What to do in Shkoder, Albania

If you’ve already visited Albania’s capital, Tirana, you might want to consider venturing further afield and discovering some of the country’s other, smaller cities, such as Shkoder in the north. While Shkoder is a small city and definitely not a major tourist destination, there are still a few interesting things to do here that make it worth adding to your itinerary.

Visit Rozafa Castle

One must-do while you’re in Shkoder is to visit Rozafa castle. It’s situated on top of a hill overlooking the city and has amazing views of the landscape around – Albania on one side and Montenegro on the other.

It costs 400 Lek (about 4 dollars) per person to visit the castle so it’s cheap and worth the visit. I don’t know if it was because of the season (early October), the fact it’s 2020 (the worst year ever, TM) or because Shkoder isn’t a massive tourist lure, but we had the castle almost entirely to ourselves.

There’s a fairly large area to explore with semi-intact castle ruins and great views.

Have lunch by the lake

Shkoder is located next to the large Shkodra Lake which straddles the border with neighbouring Montenegro. Under normal circumstances you can drive to the Montenegrin capital, Podgorica, within about an hour, but unfortunately the border crossing requires a negative covid test at the moment and Montenegro is also on Ukraine’s red list.

In any case the lake is a perfect place to spend a day or afternoon if there’s nice weather. There are lots of really nice traditional restaurants and bars or coffee places all along the side of the lake so you can easily find a suitable place to stop and have lunch while enjoying the view.

If the covid restrictions are eventually lifted, then it would definitely also be a great idea to add Podgorica to your itinerary, since it’s so close you can actually see it over the other side of the lake.

Explore the city centre

Shkoder is fairly small but there are some interesting sights for you to take in when you walk around the compact but charming city centre.

A good portion of the centre is pedestrianised so it’s very easy to just walk around everything of interest on foot in about half a day. Within the pedestrianised area you can see the large Ebu Bekr mosque and at the other end of the zone after walking for around ten minutes, you’ll find the Santo Stefano Cathedral. Albania generally has an interesting mix of Islamic and Christian religious buildings, and here is the perfect example of a mosque and a cathedral coexisting relatively close together.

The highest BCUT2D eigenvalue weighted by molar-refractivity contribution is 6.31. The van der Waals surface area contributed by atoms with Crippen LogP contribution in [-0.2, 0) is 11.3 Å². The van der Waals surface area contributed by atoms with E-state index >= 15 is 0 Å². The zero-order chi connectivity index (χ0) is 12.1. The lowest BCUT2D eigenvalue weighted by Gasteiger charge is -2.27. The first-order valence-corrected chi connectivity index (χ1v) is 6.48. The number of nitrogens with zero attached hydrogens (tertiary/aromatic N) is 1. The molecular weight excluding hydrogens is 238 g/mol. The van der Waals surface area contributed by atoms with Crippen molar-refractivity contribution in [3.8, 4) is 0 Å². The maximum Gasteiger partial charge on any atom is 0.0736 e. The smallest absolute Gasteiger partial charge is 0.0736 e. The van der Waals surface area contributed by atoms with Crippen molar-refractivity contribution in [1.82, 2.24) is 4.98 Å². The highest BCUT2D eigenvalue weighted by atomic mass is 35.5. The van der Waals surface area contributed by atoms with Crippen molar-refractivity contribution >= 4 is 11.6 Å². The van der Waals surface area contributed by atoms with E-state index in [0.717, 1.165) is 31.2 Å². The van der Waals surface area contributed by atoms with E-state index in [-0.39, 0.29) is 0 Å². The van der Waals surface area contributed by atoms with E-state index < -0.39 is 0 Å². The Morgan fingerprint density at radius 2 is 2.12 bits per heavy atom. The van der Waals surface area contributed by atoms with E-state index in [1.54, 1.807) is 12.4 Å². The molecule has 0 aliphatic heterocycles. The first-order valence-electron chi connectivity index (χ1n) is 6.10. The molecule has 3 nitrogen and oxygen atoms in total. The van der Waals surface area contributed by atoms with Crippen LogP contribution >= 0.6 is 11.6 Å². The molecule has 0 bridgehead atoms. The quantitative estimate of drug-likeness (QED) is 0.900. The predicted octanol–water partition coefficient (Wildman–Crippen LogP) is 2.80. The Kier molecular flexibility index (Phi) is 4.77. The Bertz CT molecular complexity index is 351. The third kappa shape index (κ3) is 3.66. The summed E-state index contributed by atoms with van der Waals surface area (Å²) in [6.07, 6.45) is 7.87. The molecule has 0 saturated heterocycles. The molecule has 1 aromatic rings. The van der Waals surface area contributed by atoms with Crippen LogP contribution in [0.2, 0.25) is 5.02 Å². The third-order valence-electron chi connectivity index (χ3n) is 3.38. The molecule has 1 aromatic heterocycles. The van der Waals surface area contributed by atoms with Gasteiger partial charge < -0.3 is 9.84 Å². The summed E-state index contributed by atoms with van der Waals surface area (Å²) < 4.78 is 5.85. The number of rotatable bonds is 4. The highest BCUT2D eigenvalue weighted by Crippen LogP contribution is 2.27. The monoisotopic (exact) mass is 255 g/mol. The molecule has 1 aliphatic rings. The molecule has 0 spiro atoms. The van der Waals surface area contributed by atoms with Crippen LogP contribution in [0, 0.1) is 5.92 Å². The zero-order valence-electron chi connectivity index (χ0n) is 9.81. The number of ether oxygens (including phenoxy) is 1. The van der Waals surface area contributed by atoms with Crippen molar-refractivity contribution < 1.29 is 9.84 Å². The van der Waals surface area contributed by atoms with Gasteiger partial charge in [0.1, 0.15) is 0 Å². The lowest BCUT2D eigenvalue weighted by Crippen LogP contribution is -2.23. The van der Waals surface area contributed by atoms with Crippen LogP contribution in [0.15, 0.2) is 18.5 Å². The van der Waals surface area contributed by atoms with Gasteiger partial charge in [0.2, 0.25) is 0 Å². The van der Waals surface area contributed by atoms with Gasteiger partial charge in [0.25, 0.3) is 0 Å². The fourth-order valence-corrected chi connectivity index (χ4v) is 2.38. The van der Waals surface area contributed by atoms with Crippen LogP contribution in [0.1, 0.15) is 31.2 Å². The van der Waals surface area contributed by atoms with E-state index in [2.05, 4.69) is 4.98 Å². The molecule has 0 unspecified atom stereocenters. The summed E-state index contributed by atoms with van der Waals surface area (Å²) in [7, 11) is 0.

Ebu Bekr Mosque
Shen Shtjefni or Santo Stefano Cathedral

Walk down Rruga Kole Idromeno

Rruga Kole Idromeno is the main pedestrianised street in the centre of Shkoder and it’s where you’ll find most of the shops, restaurants and bars. There are a few decent restaurants down here, some with roof terraces or outdoor seating, and plenty of places for beer or coffee. Something I noticed in Albania generally is that you’ll find a typical ‘bar’ on every single street, selling basically just (average quality) coffee and beer or other alcoholic drinks. They’re not always very appealing places for foreigners and are usually frequented by local men having their morning coffee and/or beer. They are very popular though and you’ll find several of them wherever you go.

This street has a very Mediterranean vibe, and is a good place to have a walk and maybe sit for a coffee or something outside and watch the locals going about their business. You’ll probably find that not many people speak English, but very often they do speak at least basic Italian, which comes in handy if your grasp of Albanian is as non-existent as mine is.

Mesi Bridge

You’ll probably need a car for this stop, but if you do have one, this is an interesting sight just around 15 minutes drive from the centre. The bridge was built in the 18th century by the local Ottoman pasha in a similar style to the famous bridge in Mostar, Bosnia and Herzegovina. It’s a popular tourist site and worth going to see and walk across it to see the view.

It’s worth spending at least a day if not 2 or 3 in Shkoder if you can fit it into your Albania itinerary. What are your favourite spots in Albania? Leave a comment below!

One thought on “What to do in Shkoder, Albania

  1. Thanks for the info on Albania, Shkoder specifically with it’s extra COVID insights. The Hubs and I are scheduled to spend 3 weeks wandering the Balkans in the very near future, and Shkoder is a stop for us!


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